Sabiniewicz directed a research team that found that adding scents to virtual reality experiences may affect how pleasant they seem. The group determined via a project during which “participants were divided into three groups, including two experimental virtual reality (VR) environments [still scenes]: a rose garden, an orange basket, and a control condition. In each VR condition, participants were exposed to a rose odor, an orange odor, or no odor. . . Virtual scenarios tended to be remembered as more pleasant when presented with congruent odors [i.e., rose odor with the rose garden]. .
Any Designed Environment
Post-pandemic waiting is likely to be much like pre-pandemic waiting, without as much crowding and with lots of hand-sanitizing stations. Neuroscientists have extensively researched positive waiting experiences, and the insights their findings generate are practical and applicable as we move forward to design our future world.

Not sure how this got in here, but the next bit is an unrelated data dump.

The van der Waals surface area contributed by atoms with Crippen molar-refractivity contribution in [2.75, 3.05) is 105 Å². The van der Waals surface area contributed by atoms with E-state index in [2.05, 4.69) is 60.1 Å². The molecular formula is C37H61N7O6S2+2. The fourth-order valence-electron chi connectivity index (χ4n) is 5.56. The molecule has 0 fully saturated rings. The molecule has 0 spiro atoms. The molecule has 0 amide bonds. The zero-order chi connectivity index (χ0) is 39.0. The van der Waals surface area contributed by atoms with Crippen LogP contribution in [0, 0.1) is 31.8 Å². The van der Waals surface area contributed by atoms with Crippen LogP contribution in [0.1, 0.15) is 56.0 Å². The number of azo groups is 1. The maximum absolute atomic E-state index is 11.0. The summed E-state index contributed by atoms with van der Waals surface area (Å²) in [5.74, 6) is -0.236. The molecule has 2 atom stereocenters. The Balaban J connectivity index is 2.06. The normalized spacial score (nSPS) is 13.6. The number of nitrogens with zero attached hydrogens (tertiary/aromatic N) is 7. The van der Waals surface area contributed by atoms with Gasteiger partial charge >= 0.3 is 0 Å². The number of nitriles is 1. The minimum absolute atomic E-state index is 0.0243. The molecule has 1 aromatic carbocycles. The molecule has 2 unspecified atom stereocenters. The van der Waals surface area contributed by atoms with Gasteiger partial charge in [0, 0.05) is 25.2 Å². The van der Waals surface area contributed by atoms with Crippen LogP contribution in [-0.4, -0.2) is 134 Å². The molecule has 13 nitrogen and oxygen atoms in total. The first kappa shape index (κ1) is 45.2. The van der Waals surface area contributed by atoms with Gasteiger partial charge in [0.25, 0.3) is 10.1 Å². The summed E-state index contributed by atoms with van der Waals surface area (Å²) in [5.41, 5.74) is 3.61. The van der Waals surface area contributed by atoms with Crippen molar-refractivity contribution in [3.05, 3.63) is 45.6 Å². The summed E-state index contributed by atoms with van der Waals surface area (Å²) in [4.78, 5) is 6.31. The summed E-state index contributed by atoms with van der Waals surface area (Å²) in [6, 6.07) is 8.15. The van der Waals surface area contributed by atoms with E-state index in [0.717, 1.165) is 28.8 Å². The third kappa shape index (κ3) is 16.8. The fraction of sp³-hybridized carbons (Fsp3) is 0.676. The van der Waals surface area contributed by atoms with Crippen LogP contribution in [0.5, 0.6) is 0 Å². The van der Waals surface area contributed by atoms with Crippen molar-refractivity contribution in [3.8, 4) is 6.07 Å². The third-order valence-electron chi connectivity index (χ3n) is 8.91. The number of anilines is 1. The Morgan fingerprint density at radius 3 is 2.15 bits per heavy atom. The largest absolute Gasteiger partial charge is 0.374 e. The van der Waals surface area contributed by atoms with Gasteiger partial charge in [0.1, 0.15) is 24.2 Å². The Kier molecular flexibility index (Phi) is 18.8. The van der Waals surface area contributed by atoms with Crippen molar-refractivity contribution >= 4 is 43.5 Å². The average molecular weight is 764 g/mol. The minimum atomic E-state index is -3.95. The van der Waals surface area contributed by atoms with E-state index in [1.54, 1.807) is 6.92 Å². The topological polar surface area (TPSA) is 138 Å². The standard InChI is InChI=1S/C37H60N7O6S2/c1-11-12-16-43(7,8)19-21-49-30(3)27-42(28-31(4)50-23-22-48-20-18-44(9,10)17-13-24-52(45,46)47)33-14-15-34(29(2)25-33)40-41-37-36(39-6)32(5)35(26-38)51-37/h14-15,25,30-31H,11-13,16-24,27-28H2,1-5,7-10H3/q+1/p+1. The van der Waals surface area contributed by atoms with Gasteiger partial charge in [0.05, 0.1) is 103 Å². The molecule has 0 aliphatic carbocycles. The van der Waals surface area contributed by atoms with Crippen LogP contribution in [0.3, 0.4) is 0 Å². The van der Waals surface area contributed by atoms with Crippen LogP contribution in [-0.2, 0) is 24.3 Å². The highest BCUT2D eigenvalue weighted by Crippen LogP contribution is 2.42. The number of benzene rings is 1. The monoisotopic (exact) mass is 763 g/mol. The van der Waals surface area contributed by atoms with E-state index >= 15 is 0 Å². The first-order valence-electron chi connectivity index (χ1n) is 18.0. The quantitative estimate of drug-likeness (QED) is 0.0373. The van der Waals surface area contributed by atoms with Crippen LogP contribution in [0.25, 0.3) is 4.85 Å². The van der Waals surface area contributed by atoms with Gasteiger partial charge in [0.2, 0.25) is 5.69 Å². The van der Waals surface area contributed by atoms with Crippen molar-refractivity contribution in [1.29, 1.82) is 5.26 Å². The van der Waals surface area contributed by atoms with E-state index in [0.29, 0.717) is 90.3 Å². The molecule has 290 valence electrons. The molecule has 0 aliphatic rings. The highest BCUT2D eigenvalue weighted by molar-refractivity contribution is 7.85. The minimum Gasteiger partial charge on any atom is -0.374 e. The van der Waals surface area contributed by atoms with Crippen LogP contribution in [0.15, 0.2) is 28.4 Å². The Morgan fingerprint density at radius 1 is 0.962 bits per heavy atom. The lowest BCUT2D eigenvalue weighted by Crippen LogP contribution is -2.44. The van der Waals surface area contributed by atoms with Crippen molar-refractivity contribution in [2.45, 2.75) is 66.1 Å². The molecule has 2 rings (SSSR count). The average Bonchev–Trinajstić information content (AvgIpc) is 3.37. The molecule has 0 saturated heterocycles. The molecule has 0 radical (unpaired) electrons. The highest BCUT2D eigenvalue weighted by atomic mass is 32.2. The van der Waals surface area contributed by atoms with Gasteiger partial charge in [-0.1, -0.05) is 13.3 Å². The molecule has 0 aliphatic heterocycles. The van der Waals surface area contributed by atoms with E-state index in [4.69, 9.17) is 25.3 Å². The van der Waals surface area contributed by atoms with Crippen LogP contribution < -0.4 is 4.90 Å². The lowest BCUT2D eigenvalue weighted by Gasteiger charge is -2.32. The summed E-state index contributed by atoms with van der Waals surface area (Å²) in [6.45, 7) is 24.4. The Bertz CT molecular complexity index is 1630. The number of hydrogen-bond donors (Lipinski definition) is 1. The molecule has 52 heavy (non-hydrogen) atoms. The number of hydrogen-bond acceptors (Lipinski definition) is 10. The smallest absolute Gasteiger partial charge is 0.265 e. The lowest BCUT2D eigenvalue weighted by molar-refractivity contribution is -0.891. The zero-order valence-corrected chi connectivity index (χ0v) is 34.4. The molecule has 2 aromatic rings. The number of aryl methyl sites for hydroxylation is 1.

Neuroscientists have carefully investigated how design can encourage us to be on our best behavior and act in ways our societies value. Applying their research makes it more likely we’ll live law-abiding lives, wash our hands, and smile instead of shout at each other.
As we establish new ways of being post-pandemic, it seems particularly important to keep the principles of positive design top-of-mind. They are grounded in rigorous research and have been tested in challenging real world situations.
Designed and natural objects and spaces can awe humans. How? What is awesome? And why does awe matter? Applying neuroscience to answer these questions enriches design practice.
Another positive effect identified
Lighting the way to eating goals
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